Starless, Endless- - -A deep, mysterious sample...then the final tracking chords of the disc. Like those of "Luminous Flightpath" these chords seem to be subtly shifting their harmony and key ever so slightly and continuously. A sad, lonely melody drifts over and over, harmoniously bonding with the linear melodic dottings. Ever-present embellishments sound corroded but functional and oddly melancholy in a way that is hard to describe. Nostalgic and yet foreign. A trademark Reeves-overlapper roils in the underwork. There's a fragile interaction between the secondary elements here, they all seem to be shuffling about in the dark, setting each other off at random in a manner that might induce paranoia were the emotions not so lulling. After about 12 minutes, the overlapper finally begins to intensify as the percussion drops away...Here as in much of Reeves' music, there's a feeling of constantly present emotions and spaces that continue to exist whether or not the listener is present.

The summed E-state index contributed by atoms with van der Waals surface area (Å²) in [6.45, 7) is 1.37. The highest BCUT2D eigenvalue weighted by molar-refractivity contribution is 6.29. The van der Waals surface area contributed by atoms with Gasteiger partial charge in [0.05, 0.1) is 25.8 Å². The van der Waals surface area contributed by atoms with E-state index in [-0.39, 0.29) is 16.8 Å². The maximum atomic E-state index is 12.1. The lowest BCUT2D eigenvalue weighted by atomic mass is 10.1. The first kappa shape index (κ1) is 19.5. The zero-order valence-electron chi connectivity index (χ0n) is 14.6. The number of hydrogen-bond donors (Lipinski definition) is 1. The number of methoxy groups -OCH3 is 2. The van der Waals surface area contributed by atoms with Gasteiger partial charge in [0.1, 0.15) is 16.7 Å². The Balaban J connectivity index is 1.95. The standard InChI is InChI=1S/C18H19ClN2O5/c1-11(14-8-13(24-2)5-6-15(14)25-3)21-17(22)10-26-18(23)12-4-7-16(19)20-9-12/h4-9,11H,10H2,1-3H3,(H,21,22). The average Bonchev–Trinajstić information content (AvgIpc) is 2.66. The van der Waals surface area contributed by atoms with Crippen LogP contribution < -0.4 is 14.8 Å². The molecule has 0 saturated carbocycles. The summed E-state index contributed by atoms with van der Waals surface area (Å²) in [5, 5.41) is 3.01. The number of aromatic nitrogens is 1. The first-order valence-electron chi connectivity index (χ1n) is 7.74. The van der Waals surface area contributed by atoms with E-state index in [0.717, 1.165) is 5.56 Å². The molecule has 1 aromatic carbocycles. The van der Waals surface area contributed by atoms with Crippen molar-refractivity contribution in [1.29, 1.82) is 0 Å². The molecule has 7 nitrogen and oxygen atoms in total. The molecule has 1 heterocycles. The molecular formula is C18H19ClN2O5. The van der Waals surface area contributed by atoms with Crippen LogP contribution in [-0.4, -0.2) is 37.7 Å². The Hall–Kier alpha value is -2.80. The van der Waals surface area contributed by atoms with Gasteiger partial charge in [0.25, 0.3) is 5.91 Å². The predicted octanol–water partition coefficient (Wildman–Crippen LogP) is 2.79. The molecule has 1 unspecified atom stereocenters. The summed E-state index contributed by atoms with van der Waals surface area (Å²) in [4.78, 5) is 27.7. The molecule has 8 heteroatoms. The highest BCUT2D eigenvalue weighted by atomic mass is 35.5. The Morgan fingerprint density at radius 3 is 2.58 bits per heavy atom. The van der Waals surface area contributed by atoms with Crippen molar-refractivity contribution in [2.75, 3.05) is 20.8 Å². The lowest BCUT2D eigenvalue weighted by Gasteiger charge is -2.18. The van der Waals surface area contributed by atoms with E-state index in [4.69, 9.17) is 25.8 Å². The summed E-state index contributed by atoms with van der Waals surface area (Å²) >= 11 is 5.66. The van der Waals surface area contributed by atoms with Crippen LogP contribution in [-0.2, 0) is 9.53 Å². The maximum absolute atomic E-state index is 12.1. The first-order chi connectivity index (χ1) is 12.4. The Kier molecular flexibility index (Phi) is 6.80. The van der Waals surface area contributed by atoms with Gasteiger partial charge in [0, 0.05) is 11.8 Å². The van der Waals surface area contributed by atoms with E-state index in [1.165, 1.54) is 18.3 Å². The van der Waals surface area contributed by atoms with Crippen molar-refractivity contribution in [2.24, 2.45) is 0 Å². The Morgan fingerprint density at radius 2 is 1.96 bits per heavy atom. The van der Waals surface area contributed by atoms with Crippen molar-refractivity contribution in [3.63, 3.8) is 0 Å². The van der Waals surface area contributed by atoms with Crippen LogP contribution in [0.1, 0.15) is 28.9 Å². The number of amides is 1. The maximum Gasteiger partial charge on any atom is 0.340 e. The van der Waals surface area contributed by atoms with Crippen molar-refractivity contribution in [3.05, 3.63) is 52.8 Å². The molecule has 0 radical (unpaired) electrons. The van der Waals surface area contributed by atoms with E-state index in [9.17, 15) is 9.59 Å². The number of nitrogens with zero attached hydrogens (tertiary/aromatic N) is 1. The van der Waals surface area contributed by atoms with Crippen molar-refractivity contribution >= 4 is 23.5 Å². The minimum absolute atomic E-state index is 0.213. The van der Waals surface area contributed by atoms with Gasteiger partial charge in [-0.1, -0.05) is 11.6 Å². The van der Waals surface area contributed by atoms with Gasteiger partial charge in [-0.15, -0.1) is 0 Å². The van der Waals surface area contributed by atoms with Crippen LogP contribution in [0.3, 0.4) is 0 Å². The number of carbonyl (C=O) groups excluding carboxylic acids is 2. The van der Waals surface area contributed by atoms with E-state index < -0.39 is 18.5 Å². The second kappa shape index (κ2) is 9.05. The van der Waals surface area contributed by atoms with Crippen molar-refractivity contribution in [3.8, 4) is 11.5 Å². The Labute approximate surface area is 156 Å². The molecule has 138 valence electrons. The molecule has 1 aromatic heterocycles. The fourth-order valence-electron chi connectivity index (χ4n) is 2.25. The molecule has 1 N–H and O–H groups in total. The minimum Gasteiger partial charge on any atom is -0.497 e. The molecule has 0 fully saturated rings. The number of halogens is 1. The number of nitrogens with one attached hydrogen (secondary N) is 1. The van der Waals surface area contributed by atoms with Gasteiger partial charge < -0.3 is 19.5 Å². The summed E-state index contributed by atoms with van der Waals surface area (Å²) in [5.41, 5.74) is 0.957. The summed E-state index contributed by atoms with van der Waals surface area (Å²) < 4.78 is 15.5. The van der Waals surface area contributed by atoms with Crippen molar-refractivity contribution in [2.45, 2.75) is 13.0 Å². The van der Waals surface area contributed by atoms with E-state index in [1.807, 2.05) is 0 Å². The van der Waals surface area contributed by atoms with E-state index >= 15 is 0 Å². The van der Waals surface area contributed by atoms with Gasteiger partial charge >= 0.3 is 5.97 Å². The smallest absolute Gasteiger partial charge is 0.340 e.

"In Starless Space" was a disc that i completely could not understand at first. But now after many listens I'm starting to understand how good it really is. This trilogy is perhaps the best example of beat-oriented ambient i've experienced, with tracks like "Catalytic" and "Starless, Endless" being the epitome of such music, the percussion taking the background and becoming a shifting, pulsing tapestry. The dusty texture of many of these tracks is rather unnerving in its insectile detail. Also, with many of the pieces it seems to take the entire cast of elements to gain any sort of melodic interaction, the melodies seemingly constructing themselves out of nonmelodic elements. This disc also seems to hit upon the often visited theme of primitive-futuristic synergy, but with striking originality and accessibility. A highly thought-provoking and emotional work which binds together Reeves' three FAX discs in a true trilogy rather than merely a series. Truly outstanding music.
(review by Auraphage)